Imagine trying to stop a car from 70 mph on a dusty dirt road with only rear wheels brakes and overwhelmed suspension? Consider too, the wandering livestock in adjacent fields, and dogs and horses spooked by the fire-breathing unmuffled 10 liter projectiles and ... it had to happen sooner or later and it all happened on 24 May, 1903.
On the straights, the faster cars were now all running within a few miles per hour of the automobile speed record with brakes and suspension trailing behind in development compared to the motors.
Mors had added pneumatic suspension with the Type Z, but the suspension of most cars in the event had friction damping at best. The Mors was unquestionably the fastest road car in the world at that time. It had set four of the last five speed records, and exactly the same cars were in this race.
The first five cars to Bordeaux in 1903 all averaged remarkable speed under the conditions: Mors (65.3 mph), Renault (62.3 mph),Mors (59.1 mph),De Dietrich (58.2 mph), Panhard (57.9 mph) and Mercedes (57.7 mph).
By comparison, the 1901 race on the same roads was won at 49 mph, the 1899 race at 30 mph and the 1895 race at 15.2 mph, meaning average speeds doubled in the four years from 1895 to 1899 and more than doubled in the next four years.
Gobron-Brillie | 83.5 mph (134.3 km/h)
July 17, 1903 | Ostende, Belgium| First car over 80 mph
American Arthur Duray was the first man to drive at more than 80 miles an hour, when the veteran professional driver covered the flying kilometer in 26.8 seconds at Ostende Belgium on 17 July 1903, setting a new speed record of 83.47 mph (134.3 km/h) in his Gobron Brillie.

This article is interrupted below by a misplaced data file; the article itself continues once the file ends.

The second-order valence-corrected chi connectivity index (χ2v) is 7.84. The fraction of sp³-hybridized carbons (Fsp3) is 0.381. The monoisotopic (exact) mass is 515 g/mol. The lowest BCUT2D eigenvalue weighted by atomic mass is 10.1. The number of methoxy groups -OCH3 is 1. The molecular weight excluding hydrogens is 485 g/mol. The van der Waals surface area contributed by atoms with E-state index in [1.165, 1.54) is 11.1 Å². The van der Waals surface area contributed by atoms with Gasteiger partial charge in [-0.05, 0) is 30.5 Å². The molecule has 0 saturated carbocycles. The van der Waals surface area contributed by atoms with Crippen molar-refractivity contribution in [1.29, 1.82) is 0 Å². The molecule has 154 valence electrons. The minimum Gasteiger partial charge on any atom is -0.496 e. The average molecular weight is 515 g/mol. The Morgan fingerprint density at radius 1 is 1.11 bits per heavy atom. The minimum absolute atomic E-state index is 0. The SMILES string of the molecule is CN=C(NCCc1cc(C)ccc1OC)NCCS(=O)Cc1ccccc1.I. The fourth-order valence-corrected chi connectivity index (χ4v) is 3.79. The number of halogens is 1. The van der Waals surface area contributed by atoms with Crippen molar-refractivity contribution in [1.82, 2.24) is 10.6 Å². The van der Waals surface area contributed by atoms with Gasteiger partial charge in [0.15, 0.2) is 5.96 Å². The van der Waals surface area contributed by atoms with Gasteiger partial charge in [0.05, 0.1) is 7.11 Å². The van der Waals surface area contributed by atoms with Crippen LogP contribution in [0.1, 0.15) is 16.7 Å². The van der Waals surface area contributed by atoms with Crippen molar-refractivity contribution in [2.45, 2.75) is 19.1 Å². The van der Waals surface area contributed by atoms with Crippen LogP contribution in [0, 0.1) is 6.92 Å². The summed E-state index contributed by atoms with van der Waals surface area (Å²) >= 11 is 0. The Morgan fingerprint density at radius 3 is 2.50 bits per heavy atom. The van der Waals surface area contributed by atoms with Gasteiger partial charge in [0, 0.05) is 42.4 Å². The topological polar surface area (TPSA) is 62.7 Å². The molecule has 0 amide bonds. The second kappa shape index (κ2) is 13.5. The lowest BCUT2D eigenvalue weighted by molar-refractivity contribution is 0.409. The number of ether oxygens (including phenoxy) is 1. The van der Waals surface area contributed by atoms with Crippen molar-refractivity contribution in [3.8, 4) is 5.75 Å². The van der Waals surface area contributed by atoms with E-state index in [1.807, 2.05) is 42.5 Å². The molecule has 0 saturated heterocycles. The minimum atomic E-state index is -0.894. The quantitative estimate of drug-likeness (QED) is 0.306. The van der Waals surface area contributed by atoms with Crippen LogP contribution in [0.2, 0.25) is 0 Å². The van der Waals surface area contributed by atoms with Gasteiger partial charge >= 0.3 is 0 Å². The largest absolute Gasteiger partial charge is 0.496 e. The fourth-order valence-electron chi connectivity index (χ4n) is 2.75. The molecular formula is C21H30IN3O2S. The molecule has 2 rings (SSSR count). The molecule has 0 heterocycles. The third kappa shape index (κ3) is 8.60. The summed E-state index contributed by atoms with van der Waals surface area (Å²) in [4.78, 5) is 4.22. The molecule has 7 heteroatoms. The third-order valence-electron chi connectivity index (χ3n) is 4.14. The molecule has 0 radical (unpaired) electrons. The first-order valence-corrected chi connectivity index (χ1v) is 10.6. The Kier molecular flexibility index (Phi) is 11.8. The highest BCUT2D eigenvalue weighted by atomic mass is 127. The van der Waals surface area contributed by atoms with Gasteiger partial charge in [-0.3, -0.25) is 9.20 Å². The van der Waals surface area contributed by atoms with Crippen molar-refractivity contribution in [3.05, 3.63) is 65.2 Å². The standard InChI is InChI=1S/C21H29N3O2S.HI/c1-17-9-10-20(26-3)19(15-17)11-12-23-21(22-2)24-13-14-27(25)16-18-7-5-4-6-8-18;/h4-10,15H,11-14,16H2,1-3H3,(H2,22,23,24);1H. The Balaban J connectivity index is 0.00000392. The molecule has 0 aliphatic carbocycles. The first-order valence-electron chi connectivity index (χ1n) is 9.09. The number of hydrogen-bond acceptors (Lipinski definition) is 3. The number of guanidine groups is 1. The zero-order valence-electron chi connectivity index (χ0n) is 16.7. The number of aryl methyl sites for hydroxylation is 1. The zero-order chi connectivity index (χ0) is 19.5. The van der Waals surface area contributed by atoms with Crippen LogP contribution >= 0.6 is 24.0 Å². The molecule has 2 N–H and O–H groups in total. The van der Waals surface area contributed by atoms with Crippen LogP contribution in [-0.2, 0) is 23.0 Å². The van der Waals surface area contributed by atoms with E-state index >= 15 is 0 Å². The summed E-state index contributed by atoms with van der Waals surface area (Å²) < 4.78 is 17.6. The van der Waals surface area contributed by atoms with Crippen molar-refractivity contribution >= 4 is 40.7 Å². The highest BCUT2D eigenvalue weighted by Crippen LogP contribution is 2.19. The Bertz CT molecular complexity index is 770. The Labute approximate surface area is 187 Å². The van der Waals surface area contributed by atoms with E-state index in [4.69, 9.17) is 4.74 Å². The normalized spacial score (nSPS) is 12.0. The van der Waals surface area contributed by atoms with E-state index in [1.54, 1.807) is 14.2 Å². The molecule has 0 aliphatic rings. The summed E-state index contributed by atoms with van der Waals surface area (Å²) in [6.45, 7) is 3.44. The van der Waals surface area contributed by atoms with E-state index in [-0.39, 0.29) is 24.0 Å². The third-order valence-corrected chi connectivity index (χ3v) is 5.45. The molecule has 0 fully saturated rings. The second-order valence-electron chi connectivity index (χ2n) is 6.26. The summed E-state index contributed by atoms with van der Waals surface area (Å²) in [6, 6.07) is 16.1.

AEG Electric Railcar | 130.7 mph (210.3 km/h)
October 28, 1903 | Marienfelde, Germany | Outright land speed record
With the car speed record fast closing on the steam train's speed record, the next contender came from left field, as experimentation with the electric train pushed the world land speed record out of reach of the automobile once more.
A 23 km section of electric rail infrastructure was created from a former military railway by the German Society for the Study of Electrical Rapid Transit, a consortium led by General Electric, Siemens & Halske, the industrial giant Krupp and several major German banks.
The test track played host to two competing electric drive systems for the 50-person trolley cars that were constructed – one railcar was fitted with three-phase AC electrical equipment supplied by AEG and the other with similar equipment supplied by Siemens & Halske. Both vehicles exceeded 124 mph (200 km/h), with the Siemens & Halske railcar setting an initial record of 126 mph (203 km/h) and eventually reaching 128 mph (206 km/h). On 28 October 1903, the AEG railcar was timed at 130.7 mph (210.3 km/h), a new absolute land speed record.
Gobron-Brillie | 84.7 mph (136.4 km/h)
November 5, 1903 | Dourdan, France